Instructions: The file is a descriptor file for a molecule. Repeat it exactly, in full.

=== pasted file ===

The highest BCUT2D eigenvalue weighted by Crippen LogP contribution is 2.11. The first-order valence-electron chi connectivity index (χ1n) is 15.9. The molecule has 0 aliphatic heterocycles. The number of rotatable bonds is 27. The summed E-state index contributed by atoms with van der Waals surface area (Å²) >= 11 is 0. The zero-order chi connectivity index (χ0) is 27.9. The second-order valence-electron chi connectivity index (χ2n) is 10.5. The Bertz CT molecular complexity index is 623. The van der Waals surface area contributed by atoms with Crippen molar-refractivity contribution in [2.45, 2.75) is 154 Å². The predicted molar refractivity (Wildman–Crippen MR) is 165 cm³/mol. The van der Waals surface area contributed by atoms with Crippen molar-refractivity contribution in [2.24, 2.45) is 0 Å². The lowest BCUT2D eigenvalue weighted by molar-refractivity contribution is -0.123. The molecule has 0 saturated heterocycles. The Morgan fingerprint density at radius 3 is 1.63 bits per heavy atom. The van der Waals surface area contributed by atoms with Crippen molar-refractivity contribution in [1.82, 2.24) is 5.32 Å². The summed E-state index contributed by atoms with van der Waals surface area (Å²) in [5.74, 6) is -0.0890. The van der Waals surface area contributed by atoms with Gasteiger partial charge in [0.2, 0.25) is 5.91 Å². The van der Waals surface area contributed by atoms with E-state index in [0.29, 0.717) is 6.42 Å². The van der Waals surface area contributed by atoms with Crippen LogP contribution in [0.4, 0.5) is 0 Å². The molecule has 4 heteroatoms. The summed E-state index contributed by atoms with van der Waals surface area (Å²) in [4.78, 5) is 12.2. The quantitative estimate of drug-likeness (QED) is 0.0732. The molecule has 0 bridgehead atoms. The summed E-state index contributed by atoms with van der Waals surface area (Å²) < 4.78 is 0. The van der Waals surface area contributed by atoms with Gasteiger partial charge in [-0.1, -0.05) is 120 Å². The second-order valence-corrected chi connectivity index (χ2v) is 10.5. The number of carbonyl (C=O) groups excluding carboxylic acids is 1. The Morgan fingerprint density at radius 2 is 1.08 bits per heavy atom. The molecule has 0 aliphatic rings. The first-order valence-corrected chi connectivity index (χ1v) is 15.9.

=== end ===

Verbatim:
The highest BCUT2D eigenvalue weighted by Crippen LogP contribution is 2.11. The first-order valence-electron chi connectivity index (χ1n) is 15.9. The molecule has 0 aliphatic heterocycles. The number of rotatable bonds is 27. The summed E-state index contributed by atoms with van der Waals surface area (Å²) >= 11 is 0. The zero-order chi connectivity index (χ0) is 27.9. The second-order valence-electron chi connectivity index (χ2n) is 10.5. The Bertz CT molecular complexity index is 623. The van der Waals surface area contributed by atoms with Crippen molar-refractivity contribution in [2.45, 2.75) is 154 Å². The predicted molar refractivity (Wildman–Crippen MR) is 165 cm³/mol. The van der Waals surface area contributed by atoms with Crippen molar-refractivity contribution in [2.24, 2.45) is 0 Å². The lowest BCUT2D eigenvalue weighted by molar-refractivity contribution is -0.123. The molecule has 0 saturated heterocycles. The Morgan fingerprint density at radius 3 is 1.63 bits per heavy atom. The van der Waals surface area contributed by atoms with Crippen molar-refractivity contribution in [1.82, 2.24) is 5.32 Å². The summed E-state index contributed by atoms with van der Waals surface area (Å²) in [5.74, 6) is -0.0890. The van der Waals surface area contributed by atoms with Gasteiger partial charge in [0.2, 0.25) is 5.91 Å². The van der Waals surface area contributed by atoms with E-state index in [0.29, 0.717) is 6.42 Å². The van der Waals surface area contributed by atoms with Crippen LogP contribution in [0.4, 0.5) is 0 Å². The molecule has 4 heteroatoms. The summed E-state index contributed by atoms with van der Waals surface area (Å²) in [4.78, 5) is 12.2. The quantitative estimate of drug-likeness (QED) is 0.0732. The molecule has 0 bridgehead atoms. The summed E-state index contributed by atoms with van der Waals surface area (Å²) < 4.78 is 0. The van der Waals surface area contributed by atoms with Gasteiger partial charge in [-0.1, -0.05) is 120 Å². The second-order valence-corrected chi connectivity index (χ2v) is 10.5. The number of carbonyl (C=O) groups excluding carboxylic acids is 1. The Morgan fingerprint density at radius 2 is 1.08 bits per heavy atom. The molecule has 0 aliphatic rings. The first-order valence-corrected chi connectivity index (χ1v) is 15.9.